University of Colorado Cancer Center member Erin Schenk, MD, PhD, has been named one of the CU School of Medicine 2022 Translational Research Scholars and received four-year grant support to facilitate exploration and new lines of research.
This recognition will support the continuation of research aiming to collect and test tissue and blood samples from patients with lung cancer through their treatment. It will also support Schenk, her laboratory and collaborators as they conduct animal modeling to learn whether changes that occur in the immune cells of patients who receive targeted therapy can also be observed in animal cells.
“Institutions that are successful in moving the needle in translational research have infrastructure that allows for the collection of samples. With this resource, we can support researchers who are investigating new approaches in lung cancer with a repository of annotated samples available to test their idea,” Schenk explains. “The goal is to develop a clinically relevant biorepository, so as technology and questions evolve, we have samples available.”
Studying patient samples
The newly established Translational Research Scholars Program aims to foster translational research among the CU School of Medicine’s early career faculty, facilitating the pursuit of new lines of exploration and elevating and expanding the scope of their translational research.
Schenk’s research dovetailed with this goal as it builds on a pilot project initially supported by the CU Cancer Center’s Thoracic Oncology Research Initiative (TORI) to advance lung cancer research. The project was an ongoing, prospective biospecimen protocol in which tissue and blood samples were collected from patients with cancer at clinically relevant time points, including diagnosis, first scan, and progression.
The TORI funding supported Schenk and her co-researchers in performing mass cytometry on the collected patient samples, an approach that allows investigators to study immune cell identity and identify biomarkers in cancer, through the CU Cancer Center Flow Cytometry Shared Resource.
“Those preliminary analyses demonstrated really notable changes in immune cells in patients who started targeted therapy,” Schenk says. “Now we’re asking if these same changes occur in animal models after receiving TKI targeted therapy. Through blood draws and samples from other organs we’ll determine if this shift we observe in patients is seen in animal models as well, and begin understanding whether it reflects changes that are occurring in the tumor itself.”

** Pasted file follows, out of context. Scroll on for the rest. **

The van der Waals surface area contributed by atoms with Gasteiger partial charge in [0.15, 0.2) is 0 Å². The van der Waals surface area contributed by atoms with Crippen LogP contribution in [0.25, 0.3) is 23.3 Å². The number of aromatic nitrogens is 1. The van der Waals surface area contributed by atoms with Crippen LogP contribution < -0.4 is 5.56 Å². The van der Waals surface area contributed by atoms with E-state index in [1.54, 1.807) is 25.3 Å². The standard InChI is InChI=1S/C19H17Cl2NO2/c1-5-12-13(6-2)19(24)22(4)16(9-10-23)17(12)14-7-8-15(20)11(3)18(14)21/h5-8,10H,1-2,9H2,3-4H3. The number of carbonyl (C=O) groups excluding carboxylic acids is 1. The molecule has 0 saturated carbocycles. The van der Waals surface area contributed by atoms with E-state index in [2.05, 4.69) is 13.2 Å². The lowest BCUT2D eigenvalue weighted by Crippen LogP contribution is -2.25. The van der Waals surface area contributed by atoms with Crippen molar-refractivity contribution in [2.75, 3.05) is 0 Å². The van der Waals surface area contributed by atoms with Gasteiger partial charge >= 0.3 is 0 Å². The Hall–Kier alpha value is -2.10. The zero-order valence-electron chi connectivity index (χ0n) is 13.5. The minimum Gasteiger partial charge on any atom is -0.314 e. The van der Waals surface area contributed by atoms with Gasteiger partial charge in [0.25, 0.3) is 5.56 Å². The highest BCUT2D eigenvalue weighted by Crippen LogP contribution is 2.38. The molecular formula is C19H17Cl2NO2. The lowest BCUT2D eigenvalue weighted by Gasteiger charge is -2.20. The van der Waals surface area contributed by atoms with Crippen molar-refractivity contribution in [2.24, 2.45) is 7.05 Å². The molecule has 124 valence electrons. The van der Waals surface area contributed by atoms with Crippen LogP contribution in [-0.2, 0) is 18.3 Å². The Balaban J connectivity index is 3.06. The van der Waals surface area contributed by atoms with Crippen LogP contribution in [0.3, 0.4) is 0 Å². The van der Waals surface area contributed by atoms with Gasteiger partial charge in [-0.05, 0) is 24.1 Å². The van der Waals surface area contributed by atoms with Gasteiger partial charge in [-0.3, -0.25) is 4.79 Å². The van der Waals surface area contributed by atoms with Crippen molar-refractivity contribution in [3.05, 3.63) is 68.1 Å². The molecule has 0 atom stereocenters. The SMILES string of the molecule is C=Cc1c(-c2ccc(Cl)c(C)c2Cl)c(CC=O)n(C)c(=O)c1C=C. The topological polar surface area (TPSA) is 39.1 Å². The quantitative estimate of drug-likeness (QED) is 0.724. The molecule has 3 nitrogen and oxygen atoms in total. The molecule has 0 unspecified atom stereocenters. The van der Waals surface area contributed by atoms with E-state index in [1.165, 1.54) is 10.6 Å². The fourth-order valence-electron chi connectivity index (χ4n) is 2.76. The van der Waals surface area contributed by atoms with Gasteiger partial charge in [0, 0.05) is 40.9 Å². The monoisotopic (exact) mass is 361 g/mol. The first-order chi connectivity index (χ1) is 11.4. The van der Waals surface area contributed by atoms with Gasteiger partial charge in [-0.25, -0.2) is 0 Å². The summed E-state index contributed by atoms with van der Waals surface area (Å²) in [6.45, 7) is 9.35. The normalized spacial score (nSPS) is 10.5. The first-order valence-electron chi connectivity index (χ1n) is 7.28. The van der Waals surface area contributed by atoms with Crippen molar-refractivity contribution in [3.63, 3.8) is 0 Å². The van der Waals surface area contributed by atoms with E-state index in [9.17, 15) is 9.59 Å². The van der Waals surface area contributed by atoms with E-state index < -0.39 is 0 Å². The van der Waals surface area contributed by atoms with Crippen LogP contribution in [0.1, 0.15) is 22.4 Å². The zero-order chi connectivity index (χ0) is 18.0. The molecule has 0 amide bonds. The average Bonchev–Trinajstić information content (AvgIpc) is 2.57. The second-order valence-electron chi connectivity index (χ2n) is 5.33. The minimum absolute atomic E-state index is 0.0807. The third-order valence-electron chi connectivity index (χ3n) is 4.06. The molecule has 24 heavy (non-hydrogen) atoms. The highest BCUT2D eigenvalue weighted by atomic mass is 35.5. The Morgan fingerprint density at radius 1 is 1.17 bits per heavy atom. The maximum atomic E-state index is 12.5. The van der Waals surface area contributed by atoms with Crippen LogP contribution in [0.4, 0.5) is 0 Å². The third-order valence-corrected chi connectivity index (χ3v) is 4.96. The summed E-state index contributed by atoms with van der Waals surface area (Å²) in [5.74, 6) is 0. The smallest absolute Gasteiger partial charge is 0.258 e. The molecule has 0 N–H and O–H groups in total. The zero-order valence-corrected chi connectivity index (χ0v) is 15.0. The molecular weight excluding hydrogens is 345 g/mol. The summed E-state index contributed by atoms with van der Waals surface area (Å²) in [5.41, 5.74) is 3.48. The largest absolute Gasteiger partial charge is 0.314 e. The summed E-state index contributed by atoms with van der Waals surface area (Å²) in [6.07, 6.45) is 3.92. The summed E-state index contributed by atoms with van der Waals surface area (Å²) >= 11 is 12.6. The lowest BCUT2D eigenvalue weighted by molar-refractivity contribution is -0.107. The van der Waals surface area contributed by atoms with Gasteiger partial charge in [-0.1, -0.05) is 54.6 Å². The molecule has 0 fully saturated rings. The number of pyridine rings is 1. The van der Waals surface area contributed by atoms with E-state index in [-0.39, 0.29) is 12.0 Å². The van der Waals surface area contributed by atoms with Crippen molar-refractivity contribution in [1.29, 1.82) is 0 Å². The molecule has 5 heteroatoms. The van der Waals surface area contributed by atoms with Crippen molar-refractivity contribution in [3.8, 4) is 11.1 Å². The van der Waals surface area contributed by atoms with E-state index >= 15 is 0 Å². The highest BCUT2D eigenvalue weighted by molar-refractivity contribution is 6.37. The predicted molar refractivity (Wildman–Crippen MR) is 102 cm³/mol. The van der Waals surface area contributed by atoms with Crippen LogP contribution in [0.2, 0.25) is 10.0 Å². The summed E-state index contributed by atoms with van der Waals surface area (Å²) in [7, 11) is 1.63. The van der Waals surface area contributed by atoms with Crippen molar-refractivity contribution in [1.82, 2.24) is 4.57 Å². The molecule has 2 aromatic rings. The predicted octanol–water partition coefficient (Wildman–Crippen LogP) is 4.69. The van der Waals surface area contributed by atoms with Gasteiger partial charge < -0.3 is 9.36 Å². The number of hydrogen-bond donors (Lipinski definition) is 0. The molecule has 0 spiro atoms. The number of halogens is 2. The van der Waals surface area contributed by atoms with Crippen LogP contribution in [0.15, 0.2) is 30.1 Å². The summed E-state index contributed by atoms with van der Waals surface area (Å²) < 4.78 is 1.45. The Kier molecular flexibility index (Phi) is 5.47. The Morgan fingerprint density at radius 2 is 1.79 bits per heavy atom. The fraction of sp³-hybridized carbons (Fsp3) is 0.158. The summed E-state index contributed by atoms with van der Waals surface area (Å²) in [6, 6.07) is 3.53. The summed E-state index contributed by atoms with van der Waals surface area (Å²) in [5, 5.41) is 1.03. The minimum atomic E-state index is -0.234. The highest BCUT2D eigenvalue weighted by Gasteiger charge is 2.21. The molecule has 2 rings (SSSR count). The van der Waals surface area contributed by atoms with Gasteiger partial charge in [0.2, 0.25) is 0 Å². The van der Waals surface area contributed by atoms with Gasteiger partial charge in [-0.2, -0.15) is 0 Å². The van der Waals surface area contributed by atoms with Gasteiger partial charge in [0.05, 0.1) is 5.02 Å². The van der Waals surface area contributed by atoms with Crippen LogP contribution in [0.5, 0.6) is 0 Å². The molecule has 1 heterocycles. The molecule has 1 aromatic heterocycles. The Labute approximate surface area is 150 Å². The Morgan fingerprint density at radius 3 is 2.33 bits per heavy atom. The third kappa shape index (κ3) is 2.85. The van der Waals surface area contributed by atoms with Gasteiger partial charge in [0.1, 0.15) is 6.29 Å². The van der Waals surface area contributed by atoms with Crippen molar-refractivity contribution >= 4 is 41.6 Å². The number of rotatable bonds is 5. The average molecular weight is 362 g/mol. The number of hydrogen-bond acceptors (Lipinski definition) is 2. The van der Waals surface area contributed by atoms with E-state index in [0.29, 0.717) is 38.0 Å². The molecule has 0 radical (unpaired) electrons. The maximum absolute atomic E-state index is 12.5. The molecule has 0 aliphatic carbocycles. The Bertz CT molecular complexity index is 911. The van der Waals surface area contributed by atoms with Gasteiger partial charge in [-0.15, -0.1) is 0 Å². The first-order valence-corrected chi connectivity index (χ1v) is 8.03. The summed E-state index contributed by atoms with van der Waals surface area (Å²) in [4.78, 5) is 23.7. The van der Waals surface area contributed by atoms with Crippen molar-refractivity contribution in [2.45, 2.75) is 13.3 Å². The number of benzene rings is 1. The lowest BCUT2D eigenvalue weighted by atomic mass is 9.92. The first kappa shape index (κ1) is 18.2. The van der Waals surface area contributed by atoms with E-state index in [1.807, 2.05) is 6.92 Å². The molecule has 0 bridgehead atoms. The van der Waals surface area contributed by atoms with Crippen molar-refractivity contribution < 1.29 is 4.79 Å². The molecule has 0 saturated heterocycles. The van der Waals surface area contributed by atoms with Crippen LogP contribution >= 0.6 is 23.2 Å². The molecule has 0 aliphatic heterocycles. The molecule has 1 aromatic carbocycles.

Understanding changes in cells
The significant shift that Schenk and her co-researchers observed happened in innate immune cells – which include dendritic cells, monocytes, and macrophages – had not been previously reported. Innate immune cells comprise populations of white blood cells and are part of the innate immune systems, one of the body’s first lines of defense.
“Fundamentally, this study of dynamic immune cell shifts with treatment will be the first of its kind for patients starting targeted therapy for lung cancer,” Schenk says. “The first major question as we analyze additional patient samples is, are we finding an association with patient outcomes? These samples are from patients we’re seeing in our clinic, who’ve so generously contributed to this research, and we can readily connect to their outcomes of targeted therapy. One of our goals is to see if there’s an observed shift in blood cells that’s connects to with how well people do in treatment. Is this a predictive marker in response to therapy?”
Schenk adds that a second goal of the research “is better understanding mechanistically why these shifts occur, what’s going on in tumors, and why it matters with response to targeted therapy. If we can find a signature that associates with outcomes, then we have identified a new set of potential targets in this groups of patients.